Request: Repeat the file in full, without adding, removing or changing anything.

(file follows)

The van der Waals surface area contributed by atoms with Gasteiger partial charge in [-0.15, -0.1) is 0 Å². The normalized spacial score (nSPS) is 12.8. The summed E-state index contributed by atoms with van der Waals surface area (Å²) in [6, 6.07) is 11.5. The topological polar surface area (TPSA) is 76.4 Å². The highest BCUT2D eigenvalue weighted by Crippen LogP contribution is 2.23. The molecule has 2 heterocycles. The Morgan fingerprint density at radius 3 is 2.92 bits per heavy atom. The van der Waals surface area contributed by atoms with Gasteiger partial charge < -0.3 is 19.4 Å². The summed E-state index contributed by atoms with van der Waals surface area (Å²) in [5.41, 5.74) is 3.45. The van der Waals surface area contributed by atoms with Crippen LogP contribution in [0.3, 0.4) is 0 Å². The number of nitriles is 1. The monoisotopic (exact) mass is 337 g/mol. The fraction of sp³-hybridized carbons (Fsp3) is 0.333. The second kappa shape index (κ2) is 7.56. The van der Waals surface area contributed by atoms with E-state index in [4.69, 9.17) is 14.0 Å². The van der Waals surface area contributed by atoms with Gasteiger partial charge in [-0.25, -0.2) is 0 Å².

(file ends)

The van der Waals surface area contributed by atoms with Gasteiger partial charge in [-0.15, -0.1) is 0 Å². The normalized spacial score (nSPS) is 12.8. The summed E-state index contributed by atoms with van der Waals surface area (Å²) in [6, 6.07) is 11.5. The topological polar surface area (TPSA) is 76.4 Å². The highest BCUT2D eigenvalue weighted by Crippen LogP contribution is 2.23. The molecule has 2 heterocycles. The Morgan fingerprint density at radius 3 is 2.92 bits per heavy atom. The van der Waals surface area contributed by atoms with Gasteiger partial charge < -0.3 is 19.4 Å². The summed E-state index contributed by atoms with van der Waals surface area (Å²) in [5.41, 5.74) is 3.45. The van der Waals surface area contributed by atoms with Crippen LogP contribution in [0.3, 0.4) is 0 Å². The number of nitriles is 1. The monoisotopic (exact) mass is 337 g/mol. The fraction of sp³-hybridized carbons (Fsp3) is 0.333. The second kappa shape index (κ2) is 7.56. The van der Waals surface area contributed by atoms with E-state index in [4.69, 9.17) is 14.0 Å². The van der Waals surface area contributed by atoms with Gasteiger partial charge in [-0.25, -0.2) is 0 Å².